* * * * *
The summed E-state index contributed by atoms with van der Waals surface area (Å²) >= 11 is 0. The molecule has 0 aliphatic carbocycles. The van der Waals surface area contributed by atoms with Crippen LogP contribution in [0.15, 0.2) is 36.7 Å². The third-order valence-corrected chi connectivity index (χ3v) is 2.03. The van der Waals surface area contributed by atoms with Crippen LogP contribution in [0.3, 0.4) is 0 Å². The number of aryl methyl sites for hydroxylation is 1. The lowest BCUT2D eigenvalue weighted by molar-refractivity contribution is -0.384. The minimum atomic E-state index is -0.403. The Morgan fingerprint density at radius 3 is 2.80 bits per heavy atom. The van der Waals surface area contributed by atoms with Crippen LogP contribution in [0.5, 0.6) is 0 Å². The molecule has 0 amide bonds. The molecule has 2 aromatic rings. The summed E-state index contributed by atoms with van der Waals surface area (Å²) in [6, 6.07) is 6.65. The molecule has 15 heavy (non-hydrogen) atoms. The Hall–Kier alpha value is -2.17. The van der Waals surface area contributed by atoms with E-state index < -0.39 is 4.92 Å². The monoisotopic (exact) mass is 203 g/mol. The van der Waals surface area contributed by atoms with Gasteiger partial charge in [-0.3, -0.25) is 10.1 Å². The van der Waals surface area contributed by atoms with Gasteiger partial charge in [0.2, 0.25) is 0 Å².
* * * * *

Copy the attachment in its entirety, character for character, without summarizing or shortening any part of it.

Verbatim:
The summed E-state index contributed by atoms with van der Waals surface area (Å²) >= 11 is 0. The molecule has 0 aliphatic carbocycles. The van der Waals surface area contributed by atoms with Crippen LogP contribution in [0.15, 0.2) is 36.7 Å². The third-order valence-corrected chi connectivity index (χ3v) is 2.03. The van der Waals surface area contributed by atoms with Crippen LogP contribution in [0.3, 0.4) is 0 Å². The number of aryl methyl sites for hydroxylation is 1. The lowest BCUT2D eigenvalue weighted by molar-refractivity contribution is -0.384. The minimum atomic E-state index is -0.403. The Morgan fingerprint density at radius 3 is 2.80 bits per heavy atom. The van der Waals surface area contributed by atoms with Crippen LogP contribution in [0.5, 0.6) is 0 Å². The molecule has 0 amide bonds. The molecule has 2 aromatic rings. The summed E-state index contributed by atoms with van der Waals surface area (Å²) in [6, 6.07) is 6.65. The molecule has 15 heavy (non-hydrogen) atoms. The Hall–Kier alpha value is -2.17. The van der Waals surface area contributed by atoms with E-state index < -0.39 is 4.92 Å². The monoisotopic (exact) mass is 203 g/mol. The van der Waals surface area contributed by atoms with Gasteiger partial charge in [-0.3, -0.25) is 10.1 Å². The van der Waals surface area contributed by atoms with Gasteiger partial charge in [0.2, 0.25) is 0 Å².